Need help finding a scholarly journal article for business class.© BrainMass Inc. brainmass.com October 17, 2018, 4:26 am ad1c9bdddf
Finding scholarly or peer-reviewed research articles is critical for many research projects. Instructors may often tell you to find empirical research. It helps to start with a few basic terms:
1) What is empirical research? The term "empirical research" means that the research was based on scientific and detailed study of the topic, often by academic professors or graduate students. There are two types of research that are most popular -- quantitative and qualitative research. Quantitative research usually reports on numbers and calculations of data that was collected during surveys, for example, while qualitative research digs into the opinions or experiences of participants and attempts to build theories from those opinions.
2) What are scholarly or peer-reviewed research articles? These types of articles are different than newspaper, online magazine, or website ...
Internet and online library searching can be very confusing, particularly when you're looking for articles that are considered "scholarly" or "peer-reviewed." This solution provides some tips and tricks on how to get good results from your library or Internet search.
Empirical Scholarly Journal Article Critique
A reader should be able to understand your critique without having to read the original published study. Therefore, you will need to briefly summarize the study. However, your analysis must go beyond this summary! Consider the following questions in your analysis clearly, succinctly, and in your own words. Be sure to support your statements with thorough explanations and cited references.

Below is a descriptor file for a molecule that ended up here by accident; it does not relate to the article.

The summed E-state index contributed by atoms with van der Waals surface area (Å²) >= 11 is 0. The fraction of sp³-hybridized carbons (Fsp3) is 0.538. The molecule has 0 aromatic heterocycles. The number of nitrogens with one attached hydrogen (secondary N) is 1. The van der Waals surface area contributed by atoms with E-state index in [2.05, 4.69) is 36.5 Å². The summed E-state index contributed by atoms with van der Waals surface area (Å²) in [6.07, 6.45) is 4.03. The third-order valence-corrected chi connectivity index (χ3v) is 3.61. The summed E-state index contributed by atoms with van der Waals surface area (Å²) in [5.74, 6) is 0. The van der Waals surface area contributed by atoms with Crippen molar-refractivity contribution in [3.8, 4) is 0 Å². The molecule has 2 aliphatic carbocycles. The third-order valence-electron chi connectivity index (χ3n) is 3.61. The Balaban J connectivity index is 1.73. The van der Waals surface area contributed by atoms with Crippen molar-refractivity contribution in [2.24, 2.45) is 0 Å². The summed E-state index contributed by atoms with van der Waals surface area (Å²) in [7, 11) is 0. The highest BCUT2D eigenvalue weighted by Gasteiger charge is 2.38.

Your critique will include the following:
1.Bibliographic Entry for the article in APA format. (Do not copy the whole reference list. Simply create a reference list entry for your article.)
2.Start with a summary of the article. This does not mean copy word for word or explain every detail. No direct quotes should be included.
1.Question being investigated and why the authors think it is interesting
2.Hypothesis being tested, and how it was operationalized (i.e., methodology: independent and dependent variables, control conditions, etc.)
3.Summary of the findings, and how the authors interpreted them
4.The conclusions presented by the authors.
The summary should be 2 pages in length.
3.Discuss the merits as well as deficits of the article:
1.Do you think that they asked the question right, and is it an interesting question?
2.Is the hypothesis testable, and does the operationalization make sense? Were the independent and dependent variables well-chosen?
3.Was the report of the findings complete and clear? Do you agree with the interpretations? Why or why not.
4.Was there enough support for the conclusions?
If you see deficits, always clarify what would be a better approach. This section of the critique should be 2- 3 pages in length
4.Making connections: Does the article add to knowledge in the field? Is it well-balanced or is there bias in the findings? Are there unanswered questions in your mind? What future research would you suggest and why?
This section of the critique should be 1 page in length
- Discuss the role of systematic data-gathering and analysis in making marketing decisions.
- Translate a marketing problem into a feasible research question.
- Develop effective research surveys and questionnaires.
- Locate and analyze external information.
- Organize and analyze internal information.
- Use effective communication techniques.